Ten years of growth and change
There’s a reason we always climb the stairs to Tarzan’s Treehouse at Disneyland. It’s not the view — although it is spectacular. It’s not the characters nor the chance to “trash the camp” after we come down. We scale that set of stairs for a simple photograph, one we’ve taken many times.
It started with a desire to re-create a childhood photo of my mother, sister, and me on the steps of the treehouse. Now I wouldn’t dream of going to Disneyland without taking this photo. For me, it’s better than any picture of Mickey Mouse, Sleeping Beauty’s castle, or fireworks. This particular pose has become a beloved Disneyland family tradition.
Sometimes a special photo happens by accident. This photo looking across the Epcot Lagoon of my husband’s first trip to Walt Disney World in 2008 (above) sat on my desk for three years, reminding me that someday we’d go back, and take our growing family.
It was only natural to retake the picture when we returned in 2011, with our oldest manning the camera this time
By the third trip last year, it was firmly entrenched as a tradition
Tigger is my husband’s favorite character and one of the few we will wait to meet despite a long line. So we’ve taken a picture with him every family trip, standing in the same order each time.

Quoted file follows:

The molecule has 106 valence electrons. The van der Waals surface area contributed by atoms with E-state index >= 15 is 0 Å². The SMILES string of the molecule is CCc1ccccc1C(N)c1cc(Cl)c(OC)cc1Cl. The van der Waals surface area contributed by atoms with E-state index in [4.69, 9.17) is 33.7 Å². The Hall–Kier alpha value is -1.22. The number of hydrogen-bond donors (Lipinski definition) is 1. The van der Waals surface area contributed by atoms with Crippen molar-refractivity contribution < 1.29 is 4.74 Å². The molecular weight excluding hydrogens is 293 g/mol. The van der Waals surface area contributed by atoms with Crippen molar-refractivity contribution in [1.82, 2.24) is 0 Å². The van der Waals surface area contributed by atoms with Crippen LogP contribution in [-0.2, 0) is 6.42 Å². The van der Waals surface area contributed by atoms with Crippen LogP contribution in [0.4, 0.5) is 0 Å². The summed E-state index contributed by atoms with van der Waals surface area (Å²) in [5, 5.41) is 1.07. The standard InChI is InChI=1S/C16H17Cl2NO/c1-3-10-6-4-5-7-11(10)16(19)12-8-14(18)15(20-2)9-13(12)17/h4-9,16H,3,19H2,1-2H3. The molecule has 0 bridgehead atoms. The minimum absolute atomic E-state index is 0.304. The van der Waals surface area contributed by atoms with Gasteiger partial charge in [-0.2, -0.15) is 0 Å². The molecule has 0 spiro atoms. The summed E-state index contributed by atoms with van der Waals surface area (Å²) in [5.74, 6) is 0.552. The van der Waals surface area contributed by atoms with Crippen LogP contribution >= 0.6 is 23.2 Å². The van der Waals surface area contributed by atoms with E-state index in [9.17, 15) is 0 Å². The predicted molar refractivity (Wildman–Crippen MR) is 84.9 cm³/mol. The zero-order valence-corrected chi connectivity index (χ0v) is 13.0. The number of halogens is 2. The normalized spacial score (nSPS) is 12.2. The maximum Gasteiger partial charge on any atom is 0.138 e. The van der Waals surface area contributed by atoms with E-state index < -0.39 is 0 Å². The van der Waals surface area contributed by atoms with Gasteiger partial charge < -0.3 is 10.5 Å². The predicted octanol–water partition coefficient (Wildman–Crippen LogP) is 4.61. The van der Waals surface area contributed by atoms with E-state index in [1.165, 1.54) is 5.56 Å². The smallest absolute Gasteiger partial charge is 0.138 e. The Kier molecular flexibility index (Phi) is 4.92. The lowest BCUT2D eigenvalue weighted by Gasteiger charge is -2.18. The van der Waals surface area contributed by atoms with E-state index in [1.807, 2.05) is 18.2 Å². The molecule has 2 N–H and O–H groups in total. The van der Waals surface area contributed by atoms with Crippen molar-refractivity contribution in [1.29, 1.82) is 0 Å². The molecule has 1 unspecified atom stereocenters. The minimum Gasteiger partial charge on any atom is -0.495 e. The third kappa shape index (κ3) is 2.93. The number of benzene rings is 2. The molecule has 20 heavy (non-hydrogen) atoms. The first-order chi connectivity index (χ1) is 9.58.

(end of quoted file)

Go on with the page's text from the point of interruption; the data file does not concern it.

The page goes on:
We met him again, being sure to keep the same arrangement, at Walt Disney World two years later (above). Look how much our oldest (in the glasses on Tigger’s right) grew!
In our family, you get measured by how many Tigger stripes tall you stand
If you want to start a memorable Disney tradition of taking a similar picture on each visit, here are some tips and ideas:
1. Choose something that will still be there next time. It doesn’t have to be the standard tourist shot in front of the castle, but it’s probably best not to choose anything seasonal or limited-time. Consider a classic character, ride, or other park icon like the Matterhorn, the Mickey floral in front of the park, or on the railroad. A location that shows growth (like our Tigger stripes) is great for children.
2. What effect do you want? Is this a Photopass pose, or a casual selfie? If your whole family is in the photo, will you trust a random stranger to get it right?
3. Which pictures have you taken before that you love? Look through the photos of your last trips and consider re-creating a favorite. Bring a copy of it to match the angle or arrangement.
4. If you plan to visit both Disneyland and Walt Disney World, pick something found in both parks — Mickey Mouse, a Dole Whip, the monorail, etc. That way you can take the photo on both coasts. I may have been the only one disappointed that the Treehouse at Walt Disney World was closed when we took our children!
One final note on the current Internet fad of re-creating old photos — don’t paint yourself into a corner. Exhibit A below:
Reminding my husband how cute our son looked in this old photo caused them to try to match it nine years later. By then, our son had tripled in weight and was almost as tall as his father. It’s funny now, but at the time I was ready to throw them both in the Toontown Jail!
What photo spot is special to you?